Sam Willis 

    So this was built for the Russo- Swedish war in  the 1780s. Let’s have a look at some of the other artefacts because behind us there’s a rather menacing lion, who also looks slightly camp because he’s got a crown on his head. What are we looking at here?

     

    Jonas Hedberg 

    Yes, looks slightly deranged. And it’s most likely not from a naval vessel, but from an East Indianman. The same type of figurehead was

     

    Sam Willis 

    Let’s describe it for our listeners, a carved oak I suspect, a figurehead of a lion who’s got his claws out, and a very elaborate crown. What sort of period is this?

     

    Jonas Hedberg 

    This would have been the mid 1700s. We don’t have an exact date for this but this type of figurehead would have been common from the late 1600s, and probably until the mid 1700s, when the iconography began to change. A rampant raging lion is a very recurring common motif.

     

    Sam Willis 

    Yes. And further up here we’ve got another wonderful piece of carving from a vessel. So we’re walking up through a corridor of ship models, a maze of ship models, there’s another.

     

    Jonas Hedberg 

    This is one of our permanent exhibitions; it’s called Battle Stations and it tells the story of Swedish naval history from about 1650 right up until this very day.

     

    Sam Willis 

    Yes. Off the top of my head there are 50 models in this room, something like that.

     

    Jonas Hedberg 

    Yes.

     

    Sam Willis 

    And one of the largest is just behind us there and the masts have  got to be nine feet high, this very large one at the back. Let’s go and have  a look at this one actually while we’re doing that.

     

    Jonas Hedberg 

    So this is one of Chapman’s ships of the  line, fairly small by the standards of the day, and certainly by French or British standards. But the Baltic is fairly shallow and you can have a draft that was excessive, so you had to build fairly small two deckers. And sort of standard in the Swedish Navy became 60 gun ships, 60, 64. And this was a standard type of ship of the line that Chapman designed around 1780 , and they built 10 of these in only three years at the Naval Yard in Karlskrona in the south of Sweden,

     

    Sam Willis 

    And this model is a scale of one to 16.

     

    Jonas Hedberg 

    Absolutely massive.

     

    Sam Willis 

    Absolutely towering above us but it’s wonderful isn’t it because it allows you to really get up close, it’s not quite as miniature as some. Now let’s just go round here and then look at this piece of timber carving, because a little further along the gallery from the rampant raging lion we have this fellow. Here we are, who’s this guy?

     

    Jonas Hedberg 

    This guy is Charles the 11th who was one of a sort of portal figure in Swedish 17th century history. He was the father of Charles the 12th  and a more successful King in many ways because he expanded the Swedish Empire and consolidated it. And this is a piece from the stern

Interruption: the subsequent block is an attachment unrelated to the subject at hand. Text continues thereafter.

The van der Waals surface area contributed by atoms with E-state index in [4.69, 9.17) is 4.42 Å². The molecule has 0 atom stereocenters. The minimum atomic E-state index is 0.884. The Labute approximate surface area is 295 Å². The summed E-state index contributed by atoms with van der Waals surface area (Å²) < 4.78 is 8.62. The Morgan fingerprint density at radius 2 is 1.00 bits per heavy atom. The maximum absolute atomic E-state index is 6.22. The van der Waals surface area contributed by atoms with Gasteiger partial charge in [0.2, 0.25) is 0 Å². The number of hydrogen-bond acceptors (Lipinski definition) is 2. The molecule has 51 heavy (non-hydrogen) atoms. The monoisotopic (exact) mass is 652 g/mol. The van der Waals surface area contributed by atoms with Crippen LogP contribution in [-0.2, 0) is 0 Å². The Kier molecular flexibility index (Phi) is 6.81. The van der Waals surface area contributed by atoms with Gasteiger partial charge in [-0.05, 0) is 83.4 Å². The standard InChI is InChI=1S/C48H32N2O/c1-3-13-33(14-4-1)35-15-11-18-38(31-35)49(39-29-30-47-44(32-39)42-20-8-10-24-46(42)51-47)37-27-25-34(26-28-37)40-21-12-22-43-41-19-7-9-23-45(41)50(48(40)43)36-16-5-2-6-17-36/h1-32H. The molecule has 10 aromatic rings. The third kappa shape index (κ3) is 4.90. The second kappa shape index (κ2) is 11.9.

Sam Willis 

    from the stern  of a big warship. The Carolus elevens are one of the last ships built at the naval shipyard in Stockholm, and it gives you a sense of the colour. So what we’re looking at here is again enormous, we’ve got a very handsome with, gosh he’s got wonderful hair hasn’t he? This is the King astride a horse, which is leaping up, bouncing on its hind legs.  And coloured, it would have been so bright, wouldn’t it?

     

    Jonas Hedberg 

    It would have been radiant. And I love his hair and his moustache; he  looks like one of these British heavy metal bangers

     

    Sam Willis 

    In 1772 they would have fitted it absolutely brilliantly.

     

    Jonas Hedberg 

    But the ship was the largest ship in the Swedish Navy at the time. It was designed by Robert Turner who  was an English shipwright and was recruited by the Swedish Crown to help kickstart Swedish naval construction. So by Swedish standards it was quite large, it had 82 cannons; it was seldom that larger ships like that were built in any of the Baltic navies.

     

    Sam Willis 

    Well, wonderful stuff. Let’s now walk through to different parts of the museum. Because one of the wonderful things that you guys have is a collection dedicated to refugees, to migrants, to people travelling across the Baltic, which I think is a very modern story, a wonderful story. And  now just up here  there is not a model of a boat but an actual boat, which I believe was used by people escaping to Sweden after the Second World War.

     

    Jonas Hedberg 

    Yes indeed, this boat was used by Estonian refugees who fled Estonia around 1944 as the Red Army was advancing westwards. And all the Baltic countries had  been a warzone for a number of years by then obviously, and  they’d had enough, and often gambled to get across the Baltic in this very small craft, and this must have been a  very very hazardous journey.

     

    Sam Willis 

    Let’s describe the vessel for our listeners, so 12 feet long?

     

    Jonas Hedberg 

    Yes roughly.

     

    Sam Willis 

    Clinker built wooden ship, there’s one bench left, a  wooden boat I should say, not a ship, pretty exhausted and tired. How has this survived?

     

    Jonas Hedberg 

    It ended up in the Naval Yard in  Karlskrona. as a work boat more or less, and was gifted to us a few years back.

     

    Sam Willis 

    Now what I think makes this such a powerful symbol of fear, but also a hope for a new life, are all of the artefacts that you’ve got about refugees fleeing; there are some clothing here we’re looking at, and there’s a wonderful, wonderful piece here. This is  the saddest looking teddy bear you’ve ever seen in your entire life. He’s missing an ear, he’s got a bandage over his head because he’s missing an eye, so he looks like a wounded soldier. Tell us about this.

     

    Jonas Hedberg 

    Yes, this this sad looking teddy bear belonged to a seven year old Estonian girl called Ulvi, and he was taken from her when the family arrived in Sweden, because everything, all of their belongings and themselves as well, had to be disinfected. But eventually she got the teddy bear back.